Using Interim Assessments to Understand the Impact of COVID-19 on Student Learning
School closures and remote learning as a result of COVID-19 have made it more critical than ever to gather high-quality data that shows educators where students are in their learning. Research reveals that many students have learned less since the pandemic began–especially those who are historically underserved by the education system. We need urgent and sustained action to address disparities in student progress, particularly among students from low-income backgrounds, students of color, English language learners, and students with disabilities. Teachers will be working in classrooms with students of the widest range of learning levels, which calls for different approaches to meet students where they are–and to accelerate learning.
Through formative, diagnostic, interim, and summative assessments, there are a variety of ways to interview, observe, and measure student learning to quickly identify what skills and knowledge students have yet to master and how best to support their progress. Given the lack of summative assessments in spring 2020, and some concerns about high rates of opting out of state summative assessments in spring 2021, state education agencies and local education agencies can use high-quality interim assessments to measure learning change since the beginning of the pandemic, and compare that with learning changes that took place before COVID-19.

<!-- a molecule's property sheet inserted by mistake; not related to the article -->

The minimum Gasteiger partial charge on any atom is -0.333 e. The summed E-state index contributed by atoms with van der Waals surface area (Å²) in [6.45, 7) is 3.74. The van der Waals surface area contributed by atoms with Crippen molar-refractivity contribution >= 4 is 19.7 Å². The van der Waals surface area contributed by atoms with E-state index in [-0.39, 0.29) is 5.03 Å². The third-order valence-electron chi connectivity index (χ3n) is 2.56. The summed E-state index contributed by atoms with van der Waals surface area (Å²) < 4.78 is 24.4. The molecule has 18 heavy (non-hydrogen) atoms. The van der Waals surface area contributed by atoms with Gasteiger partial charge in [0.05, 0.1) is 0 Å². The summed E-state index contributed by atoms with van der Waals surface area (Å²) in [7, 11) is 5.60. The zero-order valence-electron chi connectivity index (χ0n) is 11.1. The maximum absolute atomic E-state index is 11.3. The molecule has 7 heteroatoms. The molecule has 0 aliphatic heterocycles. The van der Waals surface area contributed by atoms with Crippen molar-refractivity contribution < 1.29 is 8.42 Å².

Although the use of interims represents a departure from typical practice for many state education agencies, these assessments are the best large-scale data source available that shows what students learned throughout the pandemic. We can use the data to analyze learning status and growth across different time periods, which tells us whether students learned more, less, or the same amount since the beginning of the pandemic as compared to typical levels for that same amount of time.